Refugees and other migrants from south Asia undertake dangerous ocean voyages, often in rickety, unseaworthy vessels, hoping to reach a better life. They are being intercepted by Australian authorities and held in Pacific island concentration camps. For some, however, the persistence finally pays off.
On the fifth day at sea in a tiny 5-metre boat with 10 men crammed on board, Sayed Kasim knew he was going to die.
He had set out from Indonesia hoping to reach Australia for a better life for his wife and four children, who were stuck in a makeshift refugee camp for ethnic Rohingyas in Malaysia.
Kasim had no future in the camp where he had fruitlessly waited 17 years to be settled in Australia or some other country.
“I had to do it for my children. I had to try to get across the sea to Australia so my children could get an education and have a future. There was no future in the camp. We wait 10, 20, 30 more years … for what?
“I didn’t want my body to feed the fish, but I had to try for my children,” he told dpa.
When Kasim was 18, he was arrested and tortured by the military in Myanmar as he tried to establish a secret school for Rohingya children. The Burmese military did not want the persecuted Muslim minority to become educated and rise out of poverty, he said.
He escaped to Thailand, then Malaysia. But he was trapped and going nowhere. He worked with the United Nations High Commission for Refugees as a coordinator in the camp where 17,000 Rohingya waited endlessly for settlement.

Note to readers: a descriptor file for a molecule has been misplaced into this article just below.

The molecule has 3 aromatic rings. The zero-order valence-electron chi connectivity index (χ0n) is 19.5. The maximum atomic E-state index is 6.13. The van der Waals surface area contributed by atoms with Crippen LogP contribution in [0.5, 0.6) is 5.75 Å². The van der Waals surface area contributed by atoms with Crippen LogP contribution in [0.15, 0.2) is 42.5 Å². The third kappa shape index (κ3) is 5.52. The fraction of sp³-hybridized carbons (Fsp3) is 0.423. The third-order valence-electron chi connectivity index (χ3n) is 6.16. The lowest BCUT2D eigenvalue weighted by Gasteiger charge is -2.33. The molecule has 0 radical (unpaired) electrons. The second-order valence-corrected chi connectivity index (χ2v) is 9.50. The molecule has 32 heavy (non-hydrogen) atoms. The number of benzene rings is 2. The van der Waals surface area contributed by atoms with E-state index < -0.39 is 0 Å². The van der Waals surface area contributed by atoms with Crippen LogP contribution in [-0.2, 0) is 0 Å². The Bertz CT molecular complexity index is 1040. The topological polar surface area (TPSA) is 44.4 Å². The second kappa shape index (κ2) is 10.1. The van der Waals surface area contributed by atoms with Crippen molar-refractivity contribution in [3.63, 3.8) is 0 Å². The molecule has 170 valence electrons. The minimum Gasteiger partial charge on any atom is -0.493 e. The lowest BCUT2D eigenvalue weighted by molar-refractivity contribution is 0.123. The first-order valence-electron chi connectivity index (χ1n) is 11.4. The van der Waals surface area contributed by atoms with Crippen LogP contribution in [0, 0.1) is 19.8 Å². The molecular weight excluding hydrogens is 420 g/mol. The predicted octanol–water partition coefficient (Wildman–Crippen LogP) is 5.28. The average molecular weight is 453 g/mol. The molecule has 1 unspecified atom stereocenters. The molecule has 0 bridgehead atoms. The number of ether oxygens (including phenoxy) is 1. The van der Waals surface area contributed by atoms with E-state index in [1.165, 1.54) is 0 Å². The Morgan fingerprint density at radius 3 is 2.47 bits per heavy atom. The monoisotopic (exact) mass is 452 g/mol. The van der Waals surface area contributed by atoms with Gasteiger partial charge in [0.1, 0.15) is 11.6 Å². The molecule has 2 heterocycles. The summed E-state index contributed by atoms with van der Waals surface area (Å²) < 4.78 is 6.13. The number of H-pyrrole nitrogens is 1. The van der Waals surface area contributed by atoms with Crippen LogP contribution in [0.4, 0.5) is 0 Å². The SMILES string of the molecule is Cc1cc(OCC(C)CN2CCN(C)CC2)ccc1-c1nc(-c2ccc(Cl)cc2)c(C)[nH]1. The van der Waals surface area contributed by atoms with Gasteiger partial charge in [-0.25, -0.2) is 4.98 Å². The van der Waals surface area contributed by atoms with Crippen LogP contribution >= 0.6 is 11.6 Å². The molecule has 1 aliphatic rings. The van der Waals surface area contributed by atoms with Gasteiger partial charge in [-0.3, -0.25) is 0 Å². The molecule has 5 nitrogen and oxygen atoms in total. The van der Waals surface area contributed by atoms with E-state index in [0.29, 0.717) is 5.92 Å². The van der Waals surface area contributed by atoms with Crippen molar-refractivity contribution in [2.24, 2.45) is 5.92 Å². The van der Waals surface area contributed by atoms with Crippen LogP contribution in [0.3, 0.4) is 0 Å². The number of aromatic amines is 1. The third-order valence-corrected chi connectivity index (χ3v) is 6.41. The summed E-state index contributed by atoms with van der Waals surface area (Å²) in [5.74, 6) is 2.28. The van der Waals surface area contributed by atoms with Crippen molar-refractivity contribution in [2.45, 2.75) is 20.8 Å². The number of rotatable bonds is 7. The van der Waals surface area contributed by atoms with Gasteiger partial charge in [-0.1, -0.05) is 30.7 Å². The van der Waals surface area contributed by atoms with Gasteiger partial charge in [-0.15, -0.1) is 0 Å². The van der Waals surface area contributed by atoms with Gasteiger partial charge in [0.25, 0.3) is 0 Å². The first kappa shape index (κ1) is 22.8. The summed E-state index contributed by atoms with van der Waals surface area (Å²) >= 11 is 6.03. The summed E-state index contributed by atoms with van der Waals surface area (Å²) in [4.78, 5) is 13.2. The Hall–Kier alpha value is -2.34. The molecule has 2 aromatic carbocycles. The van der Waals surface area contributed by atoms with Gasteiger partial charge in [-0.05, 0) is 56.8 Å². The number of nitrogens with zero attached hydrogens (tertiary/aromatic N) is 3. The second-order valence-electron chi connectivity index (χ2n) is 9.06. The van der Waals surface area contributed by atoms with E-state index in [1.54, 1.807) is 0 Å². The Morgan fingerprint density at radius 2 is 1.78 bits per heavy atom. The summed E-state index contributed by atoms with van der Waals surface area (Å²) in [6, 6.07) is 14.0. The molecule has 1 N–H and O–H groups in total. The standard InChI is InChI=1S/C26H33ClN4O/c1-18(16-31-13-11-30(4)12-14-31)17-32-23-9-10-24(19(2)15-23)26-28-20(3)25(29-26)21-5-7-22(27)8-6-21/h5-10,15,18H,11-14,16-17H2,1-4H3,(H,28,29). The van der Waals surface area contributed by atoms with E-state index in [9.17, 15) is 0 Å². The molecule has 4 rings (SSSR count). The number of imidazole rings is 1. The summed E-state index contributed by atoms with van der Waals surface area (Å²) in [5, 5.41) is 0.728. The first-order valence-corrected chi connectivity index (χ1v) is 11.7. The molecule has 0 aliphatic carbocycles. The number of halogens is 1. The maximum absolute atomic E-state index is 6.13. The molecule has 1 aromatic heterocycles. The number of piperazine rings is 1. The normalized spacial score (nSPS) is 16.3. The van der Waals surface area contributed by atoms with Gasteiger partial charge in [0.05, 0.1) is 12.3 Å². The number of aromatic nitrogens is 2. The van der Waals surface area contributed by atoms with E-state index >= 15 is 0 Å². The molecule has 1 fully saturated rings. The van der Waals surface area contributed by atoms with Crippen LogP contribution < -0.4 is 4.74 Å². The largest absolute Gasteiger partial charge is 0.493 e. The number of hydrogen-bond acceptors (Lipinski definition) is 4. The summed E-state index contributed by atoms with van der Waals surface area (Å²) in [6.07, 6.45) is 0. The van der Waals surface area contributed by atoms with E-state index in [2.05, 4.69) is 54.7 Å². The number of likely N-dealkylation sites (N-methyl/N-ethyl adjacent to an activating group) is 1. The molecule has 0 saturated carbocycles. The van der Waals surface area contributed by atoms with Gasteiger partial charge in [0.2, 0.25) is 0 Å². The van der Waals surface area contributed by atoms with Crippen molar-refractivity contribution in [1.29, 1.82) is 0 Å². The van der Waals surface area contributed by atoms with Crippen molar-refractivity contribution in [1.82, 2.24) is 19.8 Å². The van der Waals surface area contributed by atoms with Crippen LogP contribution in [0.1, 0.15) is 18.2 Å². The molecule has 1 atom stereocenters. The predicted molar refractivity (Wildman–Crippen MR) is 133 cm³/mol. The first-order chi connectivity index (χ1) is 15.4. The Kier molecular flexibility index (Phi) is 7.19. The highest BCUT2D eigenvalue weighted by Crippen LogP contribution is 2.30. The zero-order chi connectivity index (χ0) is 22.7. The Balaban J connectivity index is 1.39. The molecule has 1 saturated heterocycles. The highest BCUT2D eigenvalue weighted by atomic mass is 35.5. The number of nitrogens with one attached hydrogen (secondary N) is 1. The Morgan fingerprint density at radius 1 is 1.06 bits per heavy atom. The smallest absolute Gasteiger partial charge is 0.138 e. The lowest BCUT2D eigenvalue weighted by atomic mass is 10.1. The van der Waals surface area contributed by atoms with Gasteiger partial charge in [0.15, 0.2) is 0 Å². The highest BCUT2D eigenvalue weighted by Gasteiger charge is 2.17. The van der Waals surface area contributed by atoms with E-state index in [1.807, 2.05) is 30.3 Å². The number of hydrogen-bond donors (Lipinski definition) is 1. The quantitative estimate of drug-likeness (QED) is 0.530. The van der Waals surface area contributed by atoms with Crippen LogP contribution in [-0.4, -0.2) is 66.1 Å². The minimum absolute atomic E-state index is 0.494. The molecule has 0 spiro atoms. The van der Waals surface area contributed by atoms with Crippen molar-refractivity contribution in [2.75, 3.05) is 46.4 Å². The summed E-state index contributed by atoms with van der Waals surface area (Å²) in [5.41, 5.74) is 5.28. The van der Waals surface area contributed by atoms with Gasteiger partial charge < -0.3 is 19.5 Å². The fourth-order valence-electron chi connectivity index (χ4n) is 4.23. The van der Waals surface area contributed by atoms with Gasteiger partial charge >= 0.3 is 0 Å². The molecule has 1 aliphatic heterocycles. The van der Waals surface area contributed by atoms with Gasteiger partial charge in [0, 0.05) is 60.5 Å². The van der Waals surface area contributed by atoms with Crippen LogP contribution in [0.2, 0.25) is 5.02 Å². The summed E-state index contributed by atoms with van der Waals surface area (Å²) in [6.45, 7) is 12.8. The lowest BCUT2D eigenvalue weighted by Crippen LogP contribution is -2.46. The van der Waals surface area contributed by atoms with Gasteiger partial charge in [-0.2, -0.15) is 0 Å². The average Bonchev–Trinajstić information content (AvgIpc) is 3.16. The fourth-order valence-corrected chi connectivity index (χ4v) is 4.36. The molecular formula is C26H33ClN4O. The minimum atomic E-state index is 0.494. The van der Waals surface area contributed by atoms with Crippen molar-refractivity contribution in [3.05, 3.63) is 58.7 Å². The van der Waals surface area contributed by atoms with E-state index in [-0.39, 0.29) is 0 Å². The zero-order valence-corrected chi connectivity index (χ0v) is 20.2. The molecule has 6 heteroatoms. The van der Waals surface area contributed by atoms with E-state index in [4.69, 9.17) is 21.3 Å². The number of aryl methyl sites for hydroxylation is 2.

In the camp, Kasim married and had four children, but there was no sign that he would ever be accepted for refugee settlement.
“We have nothing in the Malaysia camp, no future, no education, no rights, no citizenship.”
He scraped together 9,000 Malay ringgit (2,329 US dollars) and with nine friends paid a people smuggler to get them to Australia.
“It was very scary, water coming into the boat all the time. The engine broke and we drifted. The boat started breaking up. Then a plane flew over and an Australian navy ship picked us up. They saved our lives.”
Kasim spent 20 months in Australian detention centres waiting to be accepted as a refugee.
“They knew all Rohingya were refugees, but they want paperwork that took a long time, too long,” he recalled.
In 2012, with the help of a benefactor who sponsored him, he was allowed to settle in Australia as a refugee. Four years after he embarked on his dangerous voyage, his wife and children reunited with him in Sydney.
“That was the happiest day of my life. So happy. Thank you Australia.”
Kasim has a good factory job and an apartment in western Sydney. His children are doing well in school and his wife Jumabibi had a baby in Australia.
Kasim says proudly that in October, he can become an Australian citizen.